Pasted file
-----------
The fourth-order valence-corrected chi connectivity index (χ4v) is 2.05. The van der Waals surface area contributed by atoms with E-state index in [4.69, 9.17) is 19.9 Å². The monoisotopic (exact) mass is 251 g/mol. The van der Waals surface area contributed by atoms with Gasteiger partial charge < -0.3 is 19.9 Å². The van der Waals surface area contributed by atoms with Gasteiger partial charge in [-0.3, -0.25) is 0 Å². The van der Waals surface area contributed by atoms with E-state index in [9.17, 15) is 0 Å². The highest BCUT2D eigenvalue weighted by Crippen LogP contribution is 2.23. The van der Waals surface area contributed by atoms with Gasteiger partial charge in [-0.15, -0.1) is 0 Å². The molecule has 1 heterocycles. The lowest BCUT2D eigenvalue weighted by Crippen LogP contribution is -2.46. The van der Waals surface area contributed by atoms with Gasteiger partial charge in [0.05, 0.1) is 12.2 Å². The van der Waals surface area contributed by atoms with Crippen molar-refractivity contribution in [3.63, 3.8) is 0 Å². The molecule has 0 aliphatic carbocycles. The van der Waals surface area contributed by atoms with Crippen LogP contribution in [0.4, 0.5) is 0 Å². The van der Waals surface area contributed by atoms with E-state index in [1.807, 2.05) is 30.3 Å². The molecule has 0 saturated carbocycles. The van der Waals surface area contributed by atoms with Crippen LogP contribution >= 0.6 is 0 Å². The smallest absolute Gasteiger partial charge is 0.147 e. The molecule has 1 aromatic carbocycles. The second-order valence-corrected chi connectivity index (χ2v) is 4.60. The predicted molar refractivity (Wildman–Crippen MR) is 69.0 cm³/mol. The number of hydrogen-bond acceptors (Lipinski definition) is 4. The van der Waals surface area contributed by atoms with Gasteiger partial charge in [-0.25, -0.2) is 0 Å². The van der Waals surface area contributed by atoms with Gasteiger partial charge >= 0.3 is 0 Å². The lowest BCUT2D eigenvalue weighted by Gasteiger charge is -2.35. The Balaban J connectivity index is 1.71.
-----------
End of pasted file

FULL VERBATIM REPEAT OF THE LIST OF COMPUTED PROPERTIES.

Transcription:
The fourth-order valence-corrected chi connectivity index (χ4v) is 2.05. The van der Waals surface area contributed by atoms with E-state index in [4.69, 9.17) is 19.9 Å². The monoisotopic (exact) mass is 251 g/mol. The van der Waals surface area contributed by atoms with Gasteiger partial charge < -0.3 is 19.9 Å². The van der Waals surface area contributed by atoms with Gasteiger partial charge in [-0.3, -0.25) is 0 Å². The van der Waals surface area contributed by atoms with E-state index in [9.17, 15) is 0 Å². The highest BCUT2D eigenvalue weighted by Crippen LogP contribution is 2.23. The van der Waals surface area contributed by atoms with Gasteiger partial charge in [-0.15, -0.1) is 0 Å². The molecule has 1 heterocycles. The lowest BCUT2D eigenvalue weighted by Crippen LogP contribution is -2.46. The van der Waals surface area contributed by atoms with Gasteiger partial charge in [0.05, 0.1) is 12.2 Å². The van der Waals surface area contributed by atoms with Crippen molar-refractivity contribution in [3.63, 3.8) is 0 Å². The molecule has 0 aliphatic carbocycles. The van der Waals surface area contributed by atoms with Crippen LogP contribution in [0.4, 0.5) is 0 Å². The van der Waals surface area contributed by atoms with E-state index in [1.807, 2.05) is 30.3 Å². The molecule has 0 saturated carbocycles. The van der Waals surface area contributed by atoms with Crippen LogP contribution >= 0.6 is 0 Å². The smallest absolute Gasteiger partial charge is 0.147 e. The molecule has 1 aromatic carbocycles. The second-order valence-corrected chi connectivity index (χ2v) is 4.60. The predicted molar refractivity (Wildman–Crippen MR) is 69.0 cm³/mol. The number of hydrogen-bond acceptors (Lipinski definition) is 4. The van der Waals surface area contributed by atoms with Gasteiger partial charge in [-0.25, -0.2) is 0 Å². The van der Waals surface area contributed by atoms with Gasteiger partial charge >= 0.3 is 0 Å². The lowest BCUT2D eigenvalue weighted by Gasteiger charge is -2.35. The Balaban J connectivity index is 1.71.